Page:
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Italy entered in war the 10 June 1940; the war was decided by Mussolini that, however, knew of the present unpreparedness to the conflict in the Italian Armed Forces. Also Hitler knew it, because already in the May of 1939 he had been informed of this from a memorial of the Italian government. In this page it is spoken about the History in Mediterranean Sea theater; the History of Italian surface units deployed in other theaters is in this page.

According to the Steel Pact, of May, 21, 1939, was convened that Italy would not have been ready to a participation in war before 1942;

The Italian king review the crew of BB Cavour

After the outbreak of the second world war, Mussolini became gradually more and more trusting in the Italian ability to get ready to the conflict, establishing, at first, the date of the participation to the half of 1941 and then, as arrived news of the German successes, always more anticipating, in arbitrary way, this date.

Tragically, at the moment of the entrance in war, with France by now on the hem of collapse, nothing was made in order to supply the Italian forces presents in Libya, the only land frontier in contact with English. Marshal Badoglio, chief of general staff of the Armed Forces, thought that little surface units in collaboration with the submarines would have been enough. The problem was that the Italian army in Libya amounted to 236000 soldiers that had need of all: provisions, tanks, weapons, ammunitions. With the space on board of the small units it could be made very little: but it was tried.

The 25 June of 1940 left the first small convoy, two motor-ships that sailed nearly empty: only 437 soldiers and 2775 tons of supplies, one drop in the sea. Some day after, the 27 June, leave another convoy, composed by three destroyers (Espero, Ostro and Zeffiro) with on board an unit of antiaircraft artillery, but this time the convoy was intercepted from English and attacked: the Espero sank, while the others two unit succeeded to escape.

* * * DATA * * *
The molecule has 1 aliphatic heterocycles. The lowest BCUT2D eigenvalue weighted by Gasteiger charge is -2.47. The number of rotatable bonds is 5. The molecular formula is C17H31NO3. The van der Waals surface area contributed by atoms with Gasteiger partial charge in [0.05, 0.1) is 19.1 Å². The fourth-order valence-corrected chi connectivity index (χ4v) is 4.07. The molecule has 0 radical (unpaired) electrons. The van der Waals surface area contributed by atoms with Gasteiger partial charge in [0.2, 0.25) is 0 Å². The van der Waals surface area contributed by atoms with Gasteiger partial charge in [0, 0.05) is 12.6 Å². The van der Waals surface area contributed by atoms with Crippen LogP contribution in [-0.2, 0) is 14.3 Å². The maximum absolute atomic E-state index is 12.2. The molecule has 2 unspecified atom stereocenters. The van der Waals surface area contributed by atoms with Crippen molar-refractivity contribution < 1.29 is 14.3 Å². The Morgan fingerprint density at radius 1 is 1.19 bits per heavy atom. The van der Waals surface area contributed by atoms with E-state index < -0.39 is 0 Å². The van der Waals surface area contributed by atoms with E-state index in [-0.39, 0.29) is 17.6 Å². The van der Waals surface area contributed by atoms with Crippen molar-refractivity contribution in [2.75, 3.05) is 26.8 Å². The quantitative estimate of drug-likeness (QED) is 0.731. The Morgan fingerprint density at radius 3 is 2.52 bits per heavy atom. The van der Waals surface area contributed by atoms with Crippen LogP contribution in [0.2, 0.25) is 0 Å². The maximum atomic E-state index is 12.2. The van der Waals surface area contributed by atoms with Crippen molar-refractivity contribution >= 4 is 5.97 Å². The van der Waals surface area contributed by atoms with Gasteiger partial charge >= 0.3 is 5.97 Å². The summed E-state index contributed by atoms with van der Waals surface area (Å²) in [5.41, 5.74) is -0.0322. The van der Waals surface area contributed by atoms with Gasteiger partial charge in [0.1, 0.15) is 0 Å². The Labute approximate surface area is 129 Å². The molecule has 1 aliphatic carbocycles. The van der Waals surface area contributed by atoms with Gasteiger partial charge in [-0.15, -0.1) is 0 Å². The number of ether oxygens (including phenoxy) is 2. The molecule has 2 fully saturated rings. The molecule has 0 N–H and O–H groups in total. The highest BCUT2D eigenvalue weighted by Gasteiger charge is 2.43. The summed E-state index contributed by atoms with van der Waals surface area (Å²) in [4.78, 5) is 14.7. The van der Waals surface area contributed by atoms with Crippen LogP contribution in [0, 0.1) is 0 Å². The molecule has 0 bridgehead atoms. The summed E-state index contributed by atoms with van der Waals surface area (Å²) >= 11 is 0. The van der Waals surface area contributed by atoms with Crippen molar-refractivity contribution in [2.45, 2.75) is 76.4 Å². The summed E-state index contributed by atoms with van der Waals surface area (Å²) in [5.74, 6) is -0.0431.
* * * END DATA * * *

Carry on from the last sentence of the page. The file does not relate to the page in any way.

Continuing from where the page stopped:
Obviously it could not more be sent little units to slaughter, without no escort: consequently the 7 July 1940 great part of the Italian fleet takes the sea in order to escort a convoy of five steamboats directed to Bengasi. It seems an exaggerated deployment of forces, but the facts of the Espero had made the Italian Command prudent. Also the English fleet is in sea, the battle is unavoidable: it is the first sea battle between battleships in the Mediterranean and it will pass to History as the battle of Punta Stilo.

The battle, for itself not conclusive, put to knot the insufficient integration between Italian sea and air units, and, beyond that, the inefficiency of the Italian aircraft bombs, weighting only 250 Kg, against naval units (English sailors, after the first experiences, called them "cow shits").

Leaving to a side some smaller episode, the first months of war saw a substantial inactivity of the Italian naval forces, intentional by the orders from the High Command and the government: they were expecting the invasion of England and its defeat; to the contrary, in Navy headquarters there was much displeasing (they used the nickname of "Navy of non-intervention"), because it was wanted to search for a greater battle with English Navy, that, in that time, was numerically inferior.

The indolence of the Italian High Command made that English succeeded to carry out, the 29 August 1940, an operation, called "Hats", that previewed to send reinforces to the island of Malta and transfer some major surface units to the fleet of Alexandria. Now the force ratio was turned over.

The dawn of 28 October 1940 the Italian troops begin the invasion of Greece. This action was a Mussolini's idea, and was reported only later to Hitler: it was a strategically madness, and English happily offered themselves to help Greece, obtaining, in doing so, the base of Suda, in Crete, and, beyond that, precious airports on the same island.

Great part of the Italian naval efforts was centered, in this period, on the transport of men and supplies between the Italian ports and Albania; England found this very useful, because it could lead the operation "Judgment", another colossal operation of supplying of Malta, without having to fear Italian warships. Inside of this operation there was an action of the English carrier Illustrious from which took off torpedo bombers that attacked the port of Taranto, in the evening of 11 November 1940; this port was unprepared to face airplane attacks, so the English almost sank the BB Cavour and they seriously damaged the battleships Littorio and Duilio.

The aerial attack on Taranto had an enormous world-wide resonance (it seems that the Japanese were inspired by this in planning the attack to Pearl Harbor), much more for, in that moment, the "personal" campaign of Mussolini in Greece was going badly, so much that the Greeks were passing to the offensive.